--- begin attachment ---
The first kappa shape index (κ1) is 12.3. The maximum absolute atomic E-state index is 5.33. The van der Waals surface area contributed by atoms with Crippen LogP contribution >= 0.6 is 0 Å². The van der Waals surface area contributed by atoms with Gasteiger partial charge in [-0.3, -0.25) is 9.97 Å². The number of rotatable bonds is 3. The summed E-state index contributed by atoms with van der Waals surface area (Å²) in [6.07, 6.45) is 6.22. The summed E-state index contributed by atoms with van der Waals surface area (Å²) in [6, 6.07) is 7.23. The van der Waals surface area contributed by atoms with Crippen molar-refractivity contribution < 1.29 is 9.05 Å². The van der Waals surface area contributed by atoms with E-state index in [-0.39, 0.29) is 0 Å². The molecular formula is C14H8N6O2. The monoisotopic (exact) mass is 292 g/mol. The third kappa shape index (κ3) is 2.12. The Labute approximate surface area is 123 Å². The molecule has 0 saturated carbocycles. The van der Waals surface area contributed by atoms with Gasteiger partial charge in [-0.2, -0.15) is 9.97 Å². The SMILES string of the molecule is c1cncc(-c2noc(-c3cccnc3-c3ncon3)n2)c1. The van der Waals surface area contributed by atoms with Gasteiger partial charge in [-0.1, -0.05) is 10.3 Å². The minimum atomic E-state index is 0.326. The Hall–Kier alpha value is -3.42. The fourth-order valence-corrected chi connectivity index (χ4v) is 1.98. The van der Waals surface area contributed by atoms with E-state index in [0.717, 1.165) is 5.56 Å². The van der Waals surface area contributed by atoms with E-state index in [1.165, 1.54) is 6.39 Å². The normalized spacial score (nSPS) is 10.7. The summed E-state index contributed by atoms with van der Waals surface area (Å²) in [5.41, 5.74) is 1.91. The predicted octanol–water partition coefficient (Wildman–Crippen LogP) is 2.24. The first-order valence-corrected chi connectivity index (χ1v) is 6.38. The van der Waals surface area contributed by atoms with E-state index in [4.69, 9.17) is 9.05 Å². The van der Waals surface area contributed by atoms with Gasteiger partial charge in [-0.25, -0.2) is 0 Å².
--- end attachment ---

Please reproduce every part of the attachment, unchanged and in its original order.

The first kappa shape index (κ1) is 12.3. The maximum absolute atomic E-state index is 5.33. The van der Waals surface area contributed by atoms with Crippen LogP contribution >= 0.6 is 0 Å². The van der Waals surface area contributed by atoms with Gasteiger partial charge in [-0.3, -0.25) is 9.97 Å². The number of rotatable bonds is 3. The summed E-state index contributed by atoms with van der Waals surface area (Å²) in [6.07, 6.45) is 6.22. The summed E-state index contributed by atoms with van der Waals surface area (Å²) in [6, 6.07) is 7.23. The van der Waals surface area contributed by atoms with Crippen molar-refractivity contribution < 1.29 is 9.05 Å². The van der Waals surface area contributed by atoms with E-state index in [-0.39, 0.29) is 0 Å². The molecular formula is C14H8N6O2. The monoisotopic (exact) mass is 292 g/mol. The third kappa shape index (κ3) is 2.12. The Labute approximate surface area is 123 Å². The molecule has 0 saturated carbocycles. The van der Waals surface area contributed by atoms with Gasteiger partial charge in [-0.2, -0.15) is 9.97 Å². The SMILES string of the molecule is c1cncc(-c2noc(-c3cccnc3-c3ncon3)n2)c1. The van der Waals surface area contributed by atoms with Gasteiger partial charge in [-0.1, -0.05) is 10.3 Å². The minimum atomic E-state index is 0.326. The Hall–Kier alpha value is -3.42. The fourth-order valence-corrected chi connectivity index (χ4v) is 1.98. The van der Waals surface area contributed by atoms with E-state index in [0.717, 1.165) is 5.56 Å². The van der Waals surface area contributed by atoms with E-state index in [1.165, 1.54) is 6.39 Å². The normalized spacial score (nSPS) is 10.7. The summed E-state index contributed by atoms with van der Waals surface area (Å²) in [5.41, 5.74) is 1.91. The predicted octanol–water partition coefficient (Wildman–Crippen LogP) is 2.24. The first-order valence-corrected chi connectivity index (χ1v) is 6.38. The van der Waals surface area contributed by atoms with E-state index in [4.69, 9.17) is 9.05 Å². The van der Waals surface area contributed by atoms with Gasteiger partial charge in [-0.25, -0.2) is 0 Å².